television review

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One of the ignored truths about television executives is that they don't have very much time to watch television. Not other people's television, anyway, even if they are occasionally obliged to sit in a darkened room and consume their own product. Perhaps this explains Jeremy Isaacs's decision to allow the TV cameras into the Royal Opera House. It's also true that he hasn't been a TV executive for some time, which provides another good excuse; the frantic bailing out required to keep this magnificent, gilded hulk afloat cannot leave many evenings free, so it seems unlikely that he found time to watch The Club or HMS Brilliant, two vivid recent demonstrations of television's dangerous charm.

Moreover, though Isaacs was a distinguished documentarist himself, he did not work in the observational mode - so he had less opportunity to become familiar with the genre's instinctive appetite for discord. This isn't a matter of dishonesty on the part of directors incidentally, not in most cases, anyway. It's just that it's almost inconceivable that the purposes of the pursuer and its prey will coincide. "Never smile at a crocodile," you should hum to yourself, if you ever find yourself falling for the winning enthusiasm of a television producer - "Don't be taken in/ By his friendly grin/ He's imagining how well you'd fit within his skin."

Once swallowed, of course, there's little point in complaining. The muffled whining emerging from the belly of the beast merely makes you look even more ridiculous. After all, the viewers have the evidence of their own eyes to set against your hurt feelings. Jeremy Isaacs, to his credit, has been pretty stalwart about this, bar a few loyal mutters about the achievements of a hard-pressed staff.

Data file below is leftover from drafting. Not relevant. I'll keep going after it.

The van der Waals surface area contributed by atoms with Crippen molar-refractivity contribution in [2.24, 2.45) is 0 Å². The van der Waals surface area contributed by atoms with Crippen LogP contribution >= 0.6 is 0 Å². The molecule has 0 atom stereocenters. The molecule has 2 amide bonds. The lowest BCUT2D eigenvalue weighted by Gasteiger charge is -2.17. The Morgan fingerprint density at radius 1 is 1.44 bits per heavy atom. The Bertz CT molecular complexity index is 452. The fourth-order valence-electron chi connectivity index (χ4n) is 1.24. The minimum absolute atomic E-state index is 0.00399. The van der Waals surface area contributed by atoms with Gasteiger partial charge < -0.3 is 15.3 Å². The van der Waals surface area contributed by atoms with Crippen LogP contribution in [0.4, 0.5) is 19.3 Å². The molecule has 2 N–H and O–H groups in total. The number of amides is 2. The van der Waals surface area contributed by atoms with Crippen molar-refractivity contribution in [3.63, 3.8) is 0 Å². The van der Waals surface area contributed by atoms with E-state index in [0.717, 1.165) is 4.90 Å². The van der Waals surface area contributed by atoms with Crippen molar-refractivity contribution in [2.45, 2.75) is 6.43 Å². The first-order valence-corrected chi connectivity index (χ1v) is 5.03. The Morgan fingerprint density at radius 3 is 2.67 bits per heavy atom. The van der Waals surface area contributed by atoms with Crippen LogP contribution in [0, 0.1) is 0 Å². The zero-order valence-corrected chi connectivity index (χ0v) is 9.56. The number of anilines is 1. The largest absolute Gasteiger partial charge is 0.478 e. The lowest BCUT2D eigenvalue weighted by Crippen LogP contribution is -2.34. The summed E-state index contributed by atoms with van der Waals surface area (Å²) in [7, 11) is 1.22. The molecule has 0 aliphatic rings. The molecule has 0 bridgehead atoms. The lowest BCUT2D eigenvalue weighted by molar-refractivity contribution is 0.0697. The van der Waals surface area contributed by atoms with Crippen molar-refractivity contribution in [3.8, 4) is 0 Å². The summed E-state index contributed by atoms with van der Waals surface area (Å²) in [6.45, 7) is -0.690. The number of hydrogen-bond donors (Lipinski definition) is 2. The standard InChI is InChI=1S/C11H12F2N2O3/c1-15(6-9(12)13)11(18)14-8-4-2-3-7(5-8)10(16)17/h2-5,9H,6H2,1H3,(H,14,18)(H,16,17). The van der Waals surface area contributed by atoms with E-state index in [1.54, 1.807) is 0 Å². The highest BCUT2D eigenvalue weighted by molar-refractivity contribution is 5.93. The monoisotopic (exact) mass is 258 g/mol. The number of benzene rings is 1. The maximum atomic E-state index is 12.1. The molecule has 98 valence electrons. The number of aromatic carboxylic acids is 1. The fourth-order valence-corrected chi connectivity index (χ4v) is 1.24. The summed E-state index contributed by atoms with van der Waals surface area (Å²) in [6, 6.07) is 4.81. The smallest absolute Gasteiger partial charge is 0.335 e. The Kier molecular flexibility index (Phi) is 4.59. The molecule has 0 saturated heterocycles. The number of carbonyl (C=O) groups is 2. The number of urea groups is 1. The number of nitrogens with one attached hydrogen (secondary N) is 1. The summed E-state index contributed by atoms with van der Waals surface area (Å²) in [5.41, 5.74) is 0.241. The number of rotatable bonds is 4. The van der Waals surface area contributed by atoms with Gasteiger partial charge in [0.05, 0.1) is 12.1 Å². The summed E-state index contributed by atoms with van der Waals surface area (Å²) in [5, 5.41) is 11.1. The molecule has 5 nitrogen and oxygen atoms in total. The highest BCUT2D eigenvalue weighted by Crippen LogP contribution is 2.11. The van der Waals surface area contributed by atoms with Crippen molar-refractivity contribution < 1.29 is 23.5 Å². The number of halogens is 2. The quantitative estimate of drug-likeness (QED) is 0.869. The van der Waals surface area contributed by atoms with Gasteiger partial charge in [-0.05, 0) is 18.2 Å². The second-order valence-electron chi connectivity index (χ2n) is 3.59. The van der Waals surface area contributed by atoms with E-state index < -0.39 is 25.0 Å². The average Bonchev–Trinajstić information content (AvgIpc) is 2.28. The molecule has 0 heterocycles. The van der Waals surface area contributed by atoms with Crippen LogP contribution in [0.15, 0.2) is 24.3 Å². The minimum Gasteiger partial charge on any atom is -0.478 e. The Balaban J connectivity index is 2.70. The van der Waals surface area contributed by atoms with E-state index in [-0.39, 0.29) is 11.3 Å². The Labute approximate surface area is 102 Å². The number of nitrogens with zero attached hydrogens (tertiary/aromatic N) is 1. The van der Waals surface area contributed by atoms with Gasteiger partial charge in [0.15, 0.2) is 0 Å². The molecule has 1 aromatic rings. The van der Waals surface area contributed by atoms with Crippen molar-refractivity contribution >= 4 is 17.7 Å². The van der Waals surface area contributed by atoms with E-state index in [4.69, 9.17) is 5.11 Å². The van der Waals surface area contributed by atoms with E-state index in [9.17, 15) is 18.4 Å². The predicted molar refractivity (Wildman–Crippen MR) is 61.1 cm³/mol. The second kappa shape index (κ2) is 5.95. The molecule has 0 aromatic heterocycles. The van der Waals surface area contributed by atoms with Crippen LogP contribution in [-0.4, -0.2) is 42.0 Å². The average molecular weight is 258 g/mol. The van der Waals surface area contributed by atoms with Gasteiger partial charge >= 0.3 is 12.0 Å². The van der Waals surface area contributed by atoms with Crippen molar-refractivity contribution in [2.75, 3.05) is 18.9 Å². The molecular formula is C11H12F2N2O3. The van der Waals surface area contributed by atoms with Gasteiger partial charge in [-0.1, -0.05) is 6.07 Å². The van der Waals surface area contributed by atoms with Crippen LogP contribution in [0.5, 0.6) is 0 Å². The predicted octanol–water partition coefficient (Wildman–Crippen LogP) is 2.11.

If he does feel outrage, he is right to keep it to himself. For one thing, on the evidence of the first episode, Michael Waldman's series The House (BBC2) is nowhere near as damaging as some of the pre-publicity has made out. True, it doesn't look like much fun to work in senior management at Covent Garden, throwing yourself daily against the insolence of undisturbed tradition. True, too, that this introductory film betrayed a decided taste for operatic melodrama in its account of a House divided (one typical edit was from the Opera House's armourer, with his racks of swords, to an upstairs office in which weary looking men were talking of corporate blood-letting). Chief villain in this respect was Keith Cooper, brought in by Isaacs from English National Opera, where he was responsible for the fatuous "Everyone Needs Opera" campaign. Despite this black mark against him, Cooper initially had your sympathy, as an outsider up against the haughty languor of the long-term insiders. "The House doesn't do that," he was told when he suggested some change of style, a response that understandably made him a little testy. He lost his advantage, though, after one of the film's more arresting scenes - a glacial management meeting in which he delivered a damning verdict on one of the box-office staff: "Andrew," he said, "neither has the seniority, nor does he have the intelligence to cope with the new software that's coming on." This seemed unnecessarily cruel, particularly in the amplifying presence of the camera, which would happily convert this confidential plain-speaking into a broadcast humiliation. Along with Cooper's unabashed enthusiasm for the word "purge", it suggested a man happy to be seen as untouchably hard.

There was some drama on stage as well - in particular a gripping sequence in which Denyce Graves struggled through a performance of Carmen with failing vocal chords, each successive entrance more and more like the long walk to face a firing squad. Astonishingly, when she was forced to withdraw on the eve of the press night, nobody ran shrieking into the night. Ninety minutes before curtain up, Jeffrey Tate was seen calmly taking the replacement through her musical paces, which suggested that there are times when engrained custom might be a positive advantage.